The <meta name="viewport"> tag in HTML specifies how the webpage should be displayed in browsers.

Can the viewport be fixed in size?

Yes, web designers can set a fixed viewport size, but this is less common due to the need for responsive design.

Are there accessibility considerations for the window port and viewport?

Yes, ensuring content is accessible and readable within various sizes is crucial for both.

How do mobile devices affect viewport considerations?

Mobile devices require designs that adapt to smaller, varying screen sizes and orientations.

Can the window port and viewport dimensions be programmatically controlled?

Yes, developers can control these dimensions through software settings and web page coding, respectively.

What happens if content exceeds the window port or viewport?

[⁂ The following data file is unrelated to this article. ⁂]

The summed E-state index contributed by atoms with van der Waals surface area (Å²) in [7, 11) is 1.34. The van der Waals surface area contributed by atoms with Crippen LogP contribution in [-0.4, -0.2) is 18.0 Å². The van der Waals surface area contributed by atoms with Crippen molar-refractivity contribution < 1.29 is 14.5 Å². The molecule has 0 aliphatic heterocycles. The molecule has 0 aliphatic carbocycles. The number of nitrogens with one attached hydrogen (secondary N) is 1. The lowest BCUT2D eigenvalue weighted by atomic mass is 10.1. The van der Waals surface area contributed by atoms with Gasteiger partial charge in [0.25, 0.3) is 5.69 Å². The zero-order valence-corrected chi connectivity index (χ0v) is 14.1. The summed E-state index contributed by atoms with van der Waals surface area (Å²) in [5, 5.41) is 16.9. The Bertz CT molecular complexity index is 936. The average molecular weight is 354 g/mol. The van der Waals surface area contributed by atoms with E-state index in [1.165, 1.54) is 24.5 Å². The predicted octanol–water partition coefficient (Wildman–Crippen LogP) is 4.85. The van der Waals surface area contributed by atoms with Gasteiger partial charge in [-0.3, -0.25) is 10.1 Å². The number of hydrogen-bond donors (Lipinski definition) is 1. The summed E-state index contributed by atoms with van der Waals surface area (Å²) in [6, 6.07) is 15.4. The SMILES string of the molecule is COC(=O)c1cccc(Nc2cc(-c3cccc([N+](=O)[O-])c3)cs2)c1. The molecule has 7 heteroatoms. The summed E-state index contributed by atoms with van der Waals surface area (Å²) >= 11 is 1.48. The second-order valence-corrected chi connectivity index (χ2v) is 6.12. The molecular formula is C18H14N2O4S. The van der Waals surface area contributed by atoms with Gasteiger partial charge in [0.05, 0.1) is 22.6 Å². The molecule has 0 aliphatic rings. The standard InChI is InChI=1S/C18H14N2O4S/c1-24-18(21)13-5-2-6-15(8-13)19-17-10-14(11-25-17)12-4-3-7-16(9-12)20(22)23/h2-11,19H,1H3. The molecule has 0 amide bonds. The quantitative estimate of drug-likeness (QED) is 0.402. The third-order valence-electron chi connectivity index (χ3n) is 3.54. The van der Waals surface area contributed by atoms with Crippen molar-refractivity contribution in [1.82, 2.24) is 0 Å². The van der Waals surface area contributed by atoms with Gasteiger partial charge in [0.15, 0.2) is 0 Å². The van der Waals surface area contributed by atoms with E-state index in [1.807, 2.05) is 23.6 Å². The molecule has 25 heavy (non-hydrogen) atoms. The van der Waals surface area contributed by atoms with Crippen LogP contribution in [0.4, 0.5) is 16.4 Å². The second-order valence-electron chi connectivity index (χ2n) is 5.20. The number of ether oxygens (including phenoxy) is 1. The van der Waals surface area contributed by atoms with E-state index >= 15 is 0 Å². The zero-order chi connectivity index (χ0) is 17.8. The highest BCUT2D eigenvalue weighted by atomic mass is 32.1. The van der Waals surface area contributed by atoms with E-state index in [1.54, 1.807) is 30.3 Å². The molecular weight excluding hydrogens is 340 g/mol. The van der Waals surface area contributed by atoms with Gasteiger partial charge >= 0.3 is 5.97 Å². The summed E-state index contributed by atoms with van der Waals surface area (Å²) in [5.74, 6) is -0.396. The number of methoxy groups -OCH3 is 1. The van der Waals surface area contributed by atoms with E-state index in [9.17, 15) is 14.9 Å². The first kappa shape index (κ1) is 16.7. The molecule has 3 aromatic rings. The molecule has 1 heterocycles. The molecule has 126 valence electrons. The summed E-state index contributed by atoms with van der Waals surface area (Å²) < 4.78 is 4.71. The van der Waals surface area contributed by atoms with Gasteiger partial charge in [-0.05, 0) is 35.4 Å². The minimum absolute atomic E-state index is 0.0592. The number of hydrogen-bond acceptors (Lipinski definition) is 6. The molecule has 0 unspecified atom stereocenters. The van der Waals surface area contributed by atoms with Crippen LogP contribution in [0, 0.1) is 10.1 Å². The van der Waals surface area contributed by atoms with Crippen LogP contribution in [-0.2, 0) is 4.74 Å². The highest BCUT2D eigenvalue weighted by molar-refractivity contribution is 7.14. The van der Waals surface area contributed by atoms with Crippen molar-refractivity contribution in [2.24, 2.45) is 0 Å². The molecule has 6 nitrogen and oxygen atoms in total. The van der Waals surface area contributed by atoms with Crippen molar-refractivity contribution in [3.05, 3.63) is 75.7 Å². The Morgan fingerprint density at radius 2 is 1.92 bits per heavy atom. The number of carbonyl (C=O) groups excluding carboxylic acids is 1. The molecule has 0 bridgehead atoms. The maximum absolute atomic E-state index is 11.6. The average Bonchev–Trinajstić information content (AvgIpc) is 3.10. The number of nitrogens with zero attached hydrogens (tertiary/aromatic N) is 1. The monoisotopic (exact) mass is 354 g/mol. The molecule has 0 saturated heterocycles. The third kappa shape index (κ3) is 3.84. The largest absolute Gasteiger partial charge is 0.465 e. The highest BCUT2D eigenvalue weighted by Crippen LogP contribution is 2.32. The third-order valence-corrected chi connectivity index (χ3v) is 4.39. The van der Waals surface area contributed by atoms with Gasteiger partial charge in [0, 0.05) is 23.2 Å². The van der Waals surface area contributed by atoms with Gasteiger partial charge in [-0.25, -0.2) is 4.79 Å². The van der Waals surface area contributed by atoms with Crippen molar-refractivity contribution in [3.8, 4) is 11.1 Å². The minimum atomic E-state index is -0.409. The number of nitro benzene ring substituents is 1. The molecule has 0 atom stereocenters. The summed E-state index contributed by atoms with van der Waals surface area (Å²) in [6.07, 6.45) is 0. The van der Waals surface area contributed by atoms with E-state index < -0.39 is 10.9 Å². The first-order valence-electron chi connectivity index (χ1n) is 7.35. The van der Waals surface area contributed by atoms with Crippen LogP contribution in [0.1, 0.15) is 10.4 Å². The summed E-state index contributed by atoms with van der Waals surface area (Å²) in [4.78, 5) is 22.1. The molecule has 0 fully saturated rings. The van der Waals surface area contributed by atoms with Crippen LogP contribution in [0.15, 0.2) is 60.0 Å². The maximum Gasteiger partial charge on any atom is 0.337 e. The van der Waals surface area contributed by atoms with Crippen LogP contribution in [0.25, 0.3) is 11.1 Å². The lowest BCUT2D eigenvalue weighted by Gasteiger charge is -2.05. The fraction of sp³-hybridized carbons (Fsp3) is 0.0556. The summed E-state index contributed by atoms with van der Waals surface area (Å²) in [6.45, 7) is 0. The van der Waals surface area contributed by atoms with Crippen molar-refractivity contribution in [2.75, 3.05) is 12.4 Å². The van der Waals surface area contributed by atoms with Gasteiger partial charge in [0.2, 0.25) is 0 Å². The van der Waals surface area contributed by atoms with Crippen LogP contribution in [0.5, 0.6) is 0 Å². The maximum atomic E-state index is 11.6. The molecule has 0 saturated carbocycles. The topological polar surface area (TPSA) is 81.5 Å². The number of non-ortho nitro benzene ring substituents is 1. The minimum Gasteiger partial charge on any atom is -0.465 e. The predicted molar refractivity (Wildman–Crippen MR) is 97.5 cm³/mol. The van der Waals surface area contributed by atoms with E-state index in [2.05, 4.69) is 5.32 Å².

Scroll bars appear to allow users to access additional content.

Can users customize the window port and viewport sizes?

Users can resize the window port by adjusting the application window, and they can zoom in and out of the viewport in a browser.

How do fullscreen modes affect the window port and viewport?

Fullscreen modes can expand both to cover the entire screen, providing an immersive experience.

How do operating systems influence the window port?

Operating systems provide the framework for managing application windows, including resizing and positioning, which affects the window port.
About Author
Written by
Harlon Moss
Harlon is a seasoned quality moderator and accomplished content writer for Difference Wiki. An alumnus of the prestigious University of California, he earned his degree in Computer Science. Leveraging his academic background, Harlon brings a meticulous and informed perspective to his work, ensuring content accuracy and excellence.
Edited by
Aimie Carlson
Aimie Carlson, holding a master's degree in English literature, is a fervent English language enthusiast. She lends her writing talents to Difference Wiki, a prominent website that specializes in comparisons, offering readers insightful analyses that both captivate and inform.